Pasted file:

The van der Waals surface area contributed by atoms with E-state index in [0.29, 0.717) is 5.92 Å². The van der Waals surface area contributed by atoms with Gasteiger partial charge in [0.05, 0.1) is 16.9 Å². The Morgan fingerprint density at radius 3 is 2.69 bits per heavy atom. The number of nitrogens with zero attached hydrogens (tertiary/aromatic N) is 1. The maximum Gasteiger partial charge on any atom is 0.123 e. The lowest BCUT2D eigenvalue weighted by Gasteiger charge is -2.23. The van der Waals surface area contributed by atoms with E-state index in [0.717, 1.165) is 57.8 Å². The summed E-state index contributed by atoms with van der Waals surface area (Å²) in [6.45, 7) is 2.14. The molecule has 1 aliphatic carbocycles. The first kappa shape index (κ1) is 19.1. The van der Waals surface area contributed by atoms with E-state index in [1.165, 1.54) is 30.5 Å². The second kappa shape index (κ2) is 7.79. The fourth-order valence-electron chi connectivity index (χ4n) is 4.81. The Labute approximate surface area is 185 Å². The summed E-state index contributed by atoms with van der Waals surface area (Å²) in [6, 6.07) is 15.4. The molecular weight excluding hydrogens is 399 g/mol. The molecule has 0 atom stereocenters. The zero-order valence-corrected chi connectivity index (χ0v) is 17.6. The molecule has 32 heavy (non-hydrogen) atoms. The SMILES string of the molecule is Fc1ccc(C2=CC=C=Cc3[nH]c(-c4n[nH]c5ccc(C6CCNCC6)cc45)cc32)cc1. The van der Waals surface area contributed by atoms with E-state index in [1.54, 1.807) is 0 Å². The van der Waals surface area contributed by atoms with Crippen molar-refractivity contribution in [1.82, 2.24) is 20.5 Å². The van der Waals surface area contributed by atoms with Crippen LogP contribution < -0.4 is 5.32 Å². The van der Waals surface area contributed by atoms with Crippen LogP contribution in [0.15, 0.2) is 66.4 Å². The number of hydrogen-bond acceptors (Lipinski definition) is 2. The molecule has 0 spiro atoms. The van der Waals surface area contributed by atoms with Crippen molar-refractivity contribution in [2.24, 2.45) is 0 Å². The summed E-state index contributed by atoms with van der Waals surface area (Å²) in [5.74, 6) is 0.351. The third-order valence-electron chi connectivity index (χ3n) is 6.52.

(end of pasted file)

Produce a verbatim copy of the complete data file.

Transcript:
The van der Waals surface area contributed by atoms with E-state index in [0.29, 0.717) is 5.92 Å². The van der Waals surface area contributed by atoms with Gasteiger partial charge in [0.05, 0.1) is 16.9 Å². The Morgan fingerprint density at radius 3 is 2.69 bits per heavy atom. The number of nitrogens with zero attached hydrogens (tertiary/aromatic N) is 1. The maximum Gasteiger partial charge on any atom is 0.123 e. The lowest BCUT2D eigenvalue weighted by Gasteiger charge is -2.23. The van der Waals surface area contributed by atoms with E-state index in [0.717, 1.165) is 57.8 Å². The summed E-state index contributed by atoms with van der Waals surface area (Å²) in [6.45, 7) is 2.14. The molecule has 1 aliphatic carbocycles. The first kappa shape index (κ1) is 19.1. The van der Waals surface area contributed by atoms with E-state index in [1.165, 1.54) is 30.5 Å². The second kappa shape index (κ2) is 7.79. The fourth-order valence-electron chi connectivity index (χ4n) is 4.81. The Labute approximate surface area is 185 Å². The summed E-state index contributed by atoms with van der Waals surface area (Å²) in [6, 6.07) is 15.4. The molecular weight excluding hydrogens is 399 g/mol. The molecule has 0 atom stereocenters. The zero-order valence-corrected chi connectivity index (χ0v) is 17.6. The molecule has 32 heavy (non-hydrogen) atoms. The SMILES string of the molecule is Fc1ccc(C2=CC=C=Cc3[nH]c(-c4n[nH]c5ccc(C6CCNCC6)cc45)cc32)cc1. The van der Waals surface area contributed by atoms with E-state index in [1.54, 1.807) is 0 Å². The van der Waals surface area contributed by atoms with Crippen molar-refractivity contribution in [1.82, 2.24) is 20.5 Å². The van der Waals surface area contributed by atoms with Crippen LogP contribution < -0.4 is 5.32 Å². The van der Waals surface area contributed by atoms with Crippen LogP contribution in [0.15, 0.2) is 66.4 Å². The number of hydrogen-bond acceptors (Lipinski definition) is 2. The molecule has 0 spiro atoms. The van der Waals surface area contributed by atoms with Crippen molar-refractivity contribution in [2.24, 2.45) is 0 Å². The summed E-state index contributed by atoms with van der Waals surface area (Å²) in [5.74, 6) is 0.351. The third-order valence-electron chi connectivity index (χ3n) is 6.52.